Equally exciting is the artwork by Artist Marlie Decopain.  I would put this package art among the best in the chocolate world.  It’s fresh, vibrant and stands apart from some of the other work that has caught my eye in the bean to bar field such as the hipster wallpaper motif of Mast Brothers and Raaka Chocolate.  And, while I’m certainly impressed by the prolific Andreas H. Gratze with his complicated, playful and occasionally seductive characters adorning pretty much all Zotter’s bars, Ms. Decopain’s art seems somehow more relevant to the cacao origin and more moving.  This is not an art contest and I’m no judge, but Askanya’s art rises to the top for me.

How is visual art relevant to chocolate? When you experience chocolate, you should use all of your senses – the art is part of the visual experience of enjoying premium chocolate.  Besides, people give chocolate as gifts and the face of the unopened bar makes the first impression.  Sure, most important is how the chocolate tastes and these bars delighted.

Royce’s Nama Chocolate from Japan

Nama Chocolate – “Maccha”

Royce' Nama Chocolate

Green tea chocolate from Japan – Royce’ Nama Chocolate

I came across these chocolates in a gift shop at Tokyo’s Nartia airport and given my love of both matcha and chocolate, I had to grab a box for myself.  One of the most delicious deserts I’ve ever eaten was daifuku (a “cake” of glutenous rice surrounding sweet bean paste) dusted with matcha (green tea powder intended for tea ceremony)[2].  The sweetness of the daifuku contrasted with the gentle fragrant bitterness of the matcha was incredible. It may have helped a bit that I was eating the stuff among the maple trees in the shadow of kinkaku-ji, AKA the golden pavilion, of Kyoto.  Still I wonder, could the same sweet-bitter balance work for these chocolate treats even if chocolate is already a combination of bitter and sugar?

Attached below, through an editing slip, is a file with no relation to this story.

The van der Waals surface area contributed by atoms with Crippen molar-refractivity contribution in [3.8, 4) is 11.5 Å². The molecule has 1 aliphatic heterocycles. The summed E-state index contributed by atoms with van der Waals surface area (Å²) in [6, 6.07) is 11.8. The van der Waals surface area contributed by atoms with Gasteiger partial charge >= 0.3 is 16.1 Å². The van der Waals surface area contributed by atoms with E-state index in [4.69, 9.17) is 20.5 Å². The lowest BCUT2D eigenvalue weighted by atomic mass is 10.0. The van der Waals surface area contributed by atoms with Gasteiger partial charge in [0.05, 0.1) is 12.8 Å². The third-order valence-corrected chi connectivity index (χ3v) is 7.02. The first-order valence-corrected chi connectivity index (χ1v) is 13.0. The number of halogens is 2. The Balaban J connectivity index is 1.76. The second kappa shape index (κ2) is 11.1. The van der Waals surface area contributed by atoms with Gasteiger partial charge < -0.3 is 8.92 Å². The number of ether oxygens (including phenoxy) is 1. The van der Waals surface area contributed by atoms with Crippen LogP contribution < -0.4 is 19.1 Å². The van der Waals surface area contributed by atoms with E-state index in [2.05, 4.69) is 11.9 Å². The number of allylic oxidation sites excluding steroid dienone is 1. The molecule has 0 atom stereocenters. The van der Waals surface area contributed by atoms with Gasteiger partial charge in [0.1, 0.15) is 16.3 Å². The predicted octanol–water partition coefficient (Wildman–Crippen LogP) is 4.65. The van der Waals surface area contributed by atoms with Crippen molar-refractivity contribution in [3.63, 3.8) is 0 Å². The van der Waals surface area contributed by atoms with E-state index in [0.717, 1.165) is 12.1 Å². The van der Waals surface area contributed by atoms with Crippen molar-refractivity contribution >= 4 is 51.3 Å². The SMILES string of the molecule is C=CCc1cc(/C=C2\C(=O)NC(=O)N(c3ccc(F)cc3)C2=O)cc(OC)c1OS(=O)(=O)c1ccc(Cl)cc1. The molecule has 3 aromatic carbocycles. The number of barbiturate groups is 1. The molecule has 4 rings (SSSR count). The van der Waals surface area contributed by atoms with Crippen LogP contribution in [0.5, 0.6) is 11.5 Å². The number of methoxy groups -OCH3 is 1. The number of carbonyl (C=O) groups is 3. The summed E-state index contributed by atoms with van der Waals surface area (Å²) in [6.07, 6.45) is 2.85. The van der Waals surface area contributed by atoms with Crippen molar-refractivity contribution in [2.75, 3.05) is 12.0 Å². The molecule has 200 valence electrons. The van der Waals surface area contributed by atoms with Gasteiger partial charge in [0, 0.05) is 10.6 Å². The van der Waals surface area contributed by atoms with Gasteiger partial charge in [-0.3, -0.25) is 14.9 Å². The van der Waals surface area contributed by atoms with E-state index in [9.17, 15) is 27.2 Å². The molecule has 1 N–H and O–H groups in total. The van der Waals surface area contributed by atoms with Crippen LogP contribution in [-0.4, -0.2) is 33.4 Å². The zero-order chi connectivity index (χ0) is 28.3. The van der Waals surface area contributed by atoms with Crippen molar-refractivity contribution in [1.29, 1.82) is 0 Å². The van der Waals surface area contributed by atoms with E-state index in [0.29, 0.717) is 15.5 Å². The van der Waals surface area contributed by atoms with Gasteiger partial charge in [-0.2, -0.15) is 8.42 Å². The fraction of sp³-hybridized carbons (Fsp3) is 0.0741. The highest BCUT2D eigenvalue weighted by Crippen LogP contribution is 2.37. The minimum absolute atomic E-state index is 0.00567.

Tasting and Review of Royce’ Nama Chocolate from Japan

Nama chocolate Maacha

Several layers of packaging protect the chocolate and a miniature fork is included

The taste was definitely milky and dominated more by matcha than chocolate, but it brought me to a different place than the daifuku of Kyoto.  The rich milky sweetness and bitter tea brought me to Tokyo and the ubiquitous Tully’s Coffee.  Yes, Tully’s makes consistently great coffee drinks, but I sometimes get their hot or cold Matcha Latte – some green tea powder whipped up with a bunch of milk and more than enough sugar to get me through a few meetings at the office.  It’s a bit decadent, but I like to treat myself when I travel far from home – throwing the rules out the window since I’m usually enduring some level of physical discomfort pretty much 24-7.

It turns out that this is white chocolate flavored with matcha - something I learned only after finding a translation of the ingredients

Soft tablets of Nama Chocolate Maccha cut in two to expose a creamy interior loaded with matcha

Nama chocolate reminded me of those milky bitter-sweet flavors of Tully’s Matcha Latte and what I like about Tokyo, and there’s a lot to like.  This is a fun and unique confection that’s set up nicely for sharing with pre-cut squares.  I had tasted the chocolate before I found an English translation of the ingredients, but was not surprised to find that this is white chocolate.  This explains the lack of any distinct cocoa flavor – white chocolate is simply cocoa butter and sugar.  Royce’s approach makes perfect sense because the matcha tea brings in the bitter flavor to fill the void left by removing the cocoa solids from the chocolate.

Ingredients: Fresh cream, cocoa butter, sugar, skim milk powder, whole milk powder, lactose, powdered green tea, cherry brandy, soy lecithin, artificial flavor.

I’m not happy to find artificial flavor on the ingredients list, but this chocolate is more about having fun than eating health food.  Still, I hope they can find away to remove artificial flavor from the recipe  even if it adds cost.

Last Bite – Nama Chocolate “Maccha”

I paid about 800 Yen in the airport, but for another 100, they wrap it up in a little cold pack so that it can survive the 14 hour ride back to the US in good condition.   Royce’ makes chocolate on Japan’s northern-most island, Hokkaido, using local cream from the region.   Royce’ has three retail shops in New York City, so check it out if you’re looking for something unique, on the sweet side, but with balance and attention to detail that you’d expect from a Japanese product.

Notes:

[1] I paid for this chocolate myself

[2] The most common roman-alphabet spelling for ceremonial green tea powder is “matcha.”  I assume Royce’ spells it as “maccha” as a stylized product name and indirect reference to matcha.